Mabrrr’s last movie

2014-05-04 15:00

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It’s 2004 in the early hours of the morning in Buccleuch in the pale suburbs of Joburg. Brenda Fassie is sitting on a puppyshit-brown faux leather couch in a poorly framed shot. The diva is in a bad way.

“I’m tired,” she says. “It’s scary. I dunno, maybe I’m tired from the show. But I just wanna sleep?...?I’m scared.”

She coughs.

“And I’m coughing so much. What am I gonna do? I’m going to die. How is death?” There’s a pause. “Go to hell with death.” The camera stops.

When it finds her again she’s perkier and singing, always singing. She’s in her gown, her teeth out.

But it’s a death foretold. Brenda had been warned by doctors that if she didn’t stop smoking?–?especially crack cocaine –?she would die. A few months later, she will be hospitalised after suffering a respiratory attack in the house that she shared with her son, Bongani, and a long-suffering housekeeper called ­Gloria.

She will not emerge from the coma.


Holding a poem she wants to read?–?but never does

“Gloria! Glo-ri-a!”

Brenda has a poem with her and she wants to read it. She changes outfits. Brenda wants to read her will.


She wants Gloria to change the music. Now she wants to show the camera her chest X-rays, which are in an envelope.

“Gloria, please don’t ignore me!”


The light is patchy and Gloria stands in front of the camera in a hat, the plain Jane to Brenda’s glamour queen, trying to make out the lyrics written on the lid of a shoe box.

Brenda instructs her to sing. When Gloria does, Brenda tells her she sings terribly.

Now Brenda is standing where Gloria was, wearing her hat. Her housekeeper was a stand-in so that Brenda could line up her shot. Brenda is making movies.

“Gloria, don’t just stand there. There’s such a thing as ­quicksand. It’ll gobble you up if you just stand.”

Gloria leaves the shot. Brenda curses the lights for making her sweat. A track starts, not something you’ve heard before. It’s an Asian pop song of searing beauty.

Brenda sings along, word perfect even though she probably understands none of the words.

But she cannot reach the high notes. Brenda is sad.

“I just wanna see myself when I’m not frowning. I don’t like the fact that I don’t have my teeth, man,” she complains.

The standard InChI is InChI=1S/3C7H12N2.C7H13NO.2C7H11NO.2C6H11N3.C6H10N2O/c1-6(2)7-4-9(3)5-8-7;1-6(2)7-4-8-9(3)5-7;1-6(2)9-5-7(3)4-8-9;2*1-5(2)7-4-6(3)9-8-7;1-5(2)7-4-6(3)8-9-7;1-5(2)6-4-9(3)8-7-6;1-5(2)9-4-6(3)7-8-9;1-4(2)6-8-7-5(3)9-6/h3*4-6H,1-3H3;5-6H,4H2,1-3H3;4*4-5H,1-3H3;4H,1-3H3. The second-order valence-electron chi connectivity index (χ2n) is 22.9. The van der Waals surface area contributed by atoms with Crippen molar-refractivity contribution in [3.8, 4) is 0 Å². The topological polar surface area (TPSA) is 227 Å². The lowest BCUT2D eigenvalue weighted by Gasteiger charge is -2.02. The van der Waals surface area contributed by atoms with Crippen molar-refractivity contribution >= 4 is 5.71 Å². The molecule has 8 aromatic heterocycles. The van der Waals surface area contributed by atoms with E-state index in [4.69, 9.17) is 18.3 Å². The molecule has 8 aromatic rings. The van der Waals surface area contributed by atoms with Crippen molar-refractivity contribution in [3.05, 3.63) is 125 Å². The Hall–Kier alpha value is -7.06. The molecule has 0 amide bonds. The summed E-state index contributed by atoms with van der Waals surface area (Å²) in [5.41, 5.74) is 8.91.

She snorts. “I’m lovely, né. It’s nice to be lovely?…?Where’s my gown? I want Yizo Yizo before I go to sleep?…?I don’t want breasts like Janet Jackson.”


Yizo Yizo was Brenda’s last song, made for the third season of the hit TV series. In the video clips I am watching, Brenda sings it often, or has it sung to her by two of the members of the gay group, 3Sum, who form part of her entourage.


The shot is from the den through the window overlooking the pool. Hadedas cry. An inflatable dolphin floats on the water. A dog peers inside. Yizo starts to play and the good gays vogue into shot, singing.

“All I need is for you to fall in love with me for real / I am a woman of substance / I’m a woman of my own / I need love?/ I need passion.”


In the months before she died, Brenda videotaped scenes from her life on a camera borrowed from her long-time music video producer, Pam Devereux-Harris.

From popping across a 1980s bluescreen background to ­re-enacting gang rape in the city centre to performing Black President in a flowing robe of ANC colours, Brenda made over two dozen music videos in her spectacular career.

She had borrowed the camera to make a pilot for a reality TV show, At Home With Brenda. Only Ozzy Osbourne had done it so far.

“The pictures are almost a precursor of cellphone films; it’s a grand selfie,” says the director sitting next to me.


Bongani and his crew are working on tracks in his bedroom. They’re all street names and “peace” and self-conscious shout-outs. “Are we gonna be on TV?” asks a rapper. They’d launch a debut album three years later, hitting the big time as Jozi.


“I love my dogs so much.” They’re Mafikizolo, Chicco ­[Twala] and Leslie [presumably Sedibe]. Brenda always named her dogs after people she felt betrayed by or rival stars. Once she had one named Yvonne. She gets annoyed with Chicco, who is excited by the attention.

“Don’t shoot Chicco,” she orders. “He likes doing bad videos. Chicco’s videos are all whack.”


The shot is total blackness. Brenda raps in Sesotho: “Who stole the two grand from the purse?”


You struggle to make Brenda out, then you see she is in the bath. She’s playing the sex siren.

“Can you see my breasts?”

A friend assures her she can’t.

“I use Lux.” She laughs. “Okay, open my beer!”


In her bedroom, Brenda auditions dancers, a hot, high white girl and a hip-grinding, luscious black girl. Brenda interrupts and shows them how it’s done. She high-kicks and then does the splits.